Most of his dreams are fulfilled: running an electronics store, nice family,
nice house. But his brood is restless. His usually loyal, docile wife (Gail
O’Grady) doesn’t want more children (their last baby died), and she joins a
cutting-edge book study group. (Out with Shoes of the Fisherman, in with
The Group; Bob Dylan grates away on the soundtrack.)
Teenage Meg (Brittany Snow) defies dad’s stern thou-shalt-not and
becomes a dancer on the morally suspect Bandstand. She almost loses her
best friend in one of those they-want-me-but-not-you situations. The teen
son, a star football player, ponders quitting the team (the unforgiving
priest-coach seems a Lombardi wannabe), jeopardizing his chances for a scholarship
at Notre Dame.
The Kennedy assassination, and the first long national mourning
played out on TV, bowls them over. The younger son keeps asking, “Why did they
shoot him?” Nobody knows the answer, as the country takes a first step into
the age of insecurity.
Dreams isn’t Shakespeare, and we may not like all the places
creator (ex-actor) Jonathan Prince wants to take this conflicted Catholic family.
(If the show was really Catholic, you’d hear something about
Vatican II.) In its early Sunday-evening time slot, a lot of families will be
watching. Glossy production values; worth keeping an eye
on; already renewed for next season.
BOOMTOWN (NBC, Sundays): This cop show tries to shake up the chronology (flipping back
and forth in time). Instead of the usual third-person point of view, we cut
around to the various law-and-order-side characters—street cops, detectives,
paramedics, prosecutors, reporters—for varying perspectives.
All that helps for freshness, but it will come down (as always)
to characters and writing. It’s not a really good idea to have the assistant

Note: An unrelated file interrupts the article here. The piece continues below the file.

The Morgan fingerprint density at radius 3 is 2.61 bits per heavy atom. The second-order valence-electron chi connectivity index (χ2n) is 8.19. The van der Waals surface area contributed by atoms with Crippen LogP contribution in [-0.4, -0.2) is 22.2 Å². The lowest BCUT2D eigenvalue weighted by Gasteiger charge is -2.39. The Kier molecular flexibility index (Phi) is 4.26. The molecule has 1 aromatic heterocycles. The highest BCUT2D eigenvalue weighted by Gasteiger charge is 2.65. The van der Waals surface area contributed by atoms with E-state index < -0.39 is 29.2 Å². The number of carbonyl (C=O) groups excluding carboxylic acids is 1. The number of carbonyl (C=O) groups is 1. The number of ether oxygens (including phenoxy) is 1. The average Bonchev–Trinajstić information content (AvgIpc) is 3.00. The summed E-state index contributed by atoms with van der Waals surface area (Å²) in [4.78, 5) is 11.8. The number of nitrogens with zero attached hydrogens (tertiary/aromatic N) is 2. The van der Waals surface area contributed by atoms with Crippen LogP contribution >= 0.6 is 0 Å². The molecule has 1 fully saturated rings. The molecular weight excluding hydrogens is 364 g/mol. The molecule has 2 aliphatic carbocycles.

D.A. (Neal McDonough) cheating on his wife with the journalist (Nina Garbiras).
On the other hand, Detective “Fearless” Bobby Smith (Mykelti Williamson) has
potential, a bit like Andre Braugher’s memorable Frank Pembleton in Homicide:
Life on the Street.
Boomtown is creative in form, but the substance is still
full of weird sex, brutality and car chases. The show is a critical hit, and
probably the best hope for it is growth by producer-creator Graham Yost (a key
talent behind Band of Brothers). Not especially recommended;
already renewed for next season.
IN-LAWS (NBC, Tuesdays): Newlyweds live with the bride’s parents (Dennis Farina, Jean
Smart). The dad is intimidating, the son-in-law is clumsy and nervous. You’ll
laugh reflexively now and then, even though you’ll hear lots of old sitcom jokes.
In the pilot, the young man crashed the scary dad’s Cadillac. Not recommended.
HIDDEN HILLS (NBC, Tuesdays): The pilot was enough for this cliché-ridden suburban spoof
in which the narrator hero frets over infrequent intimacy with his spouse compared
to his soccer-dad pals. The guys also salivate over the new single mom, a bombshell
Baywatch type, who is undoubtedly misunderstood but has her own X-rated
Web site. The prognosis seems grim. Not recommended.
TRIBUTE TO NUNS
TRIBUTE TO NUNS: Keeping in mind that the national collection for retired religious is December
7-8, excerpts from a 1996 tribute Richard Rodriguez gave on PBS’s NewsHour
are worth repeating. At a California motherhouse of the Sisters of Mercy, Rodriguez
said, “As America has grown more secular, nuns have become stock figures of
mockery, sadists or walking jokes on the stage, or they need to be shaken up
by Whoopi Goldberg....
“Today only a handful of women are entering the order, but the decline
may also be an indication of the nuns’ success.
“These retired nuns, these old women with their wonderful faces
and bright eyes, when they were younger, they taught generations of high school
girls to go to college, to work in the city, unafraid. Is this a dying institution?
The average age of the order is over 60 now. Yet, ask the nuns whether their
order is dying and many of them shrug. It is their cheerful willingness to imagine
their demise that makes them seem so alive, so open to the future. If the worst
happens, if this place closes, it will remain in memory, a symbol of a remarkable
time in the Church, a time when unmarried women promised God their lives, when
women were true feminists before anyone heard of that word, when women crossed
oceans and jungles to teach generations of American children and to sit with
“Their faith filled this chapel. They sang here and they prayed, and then
they went off each morning and changed America, even though
America so poorly comprehended their lives.”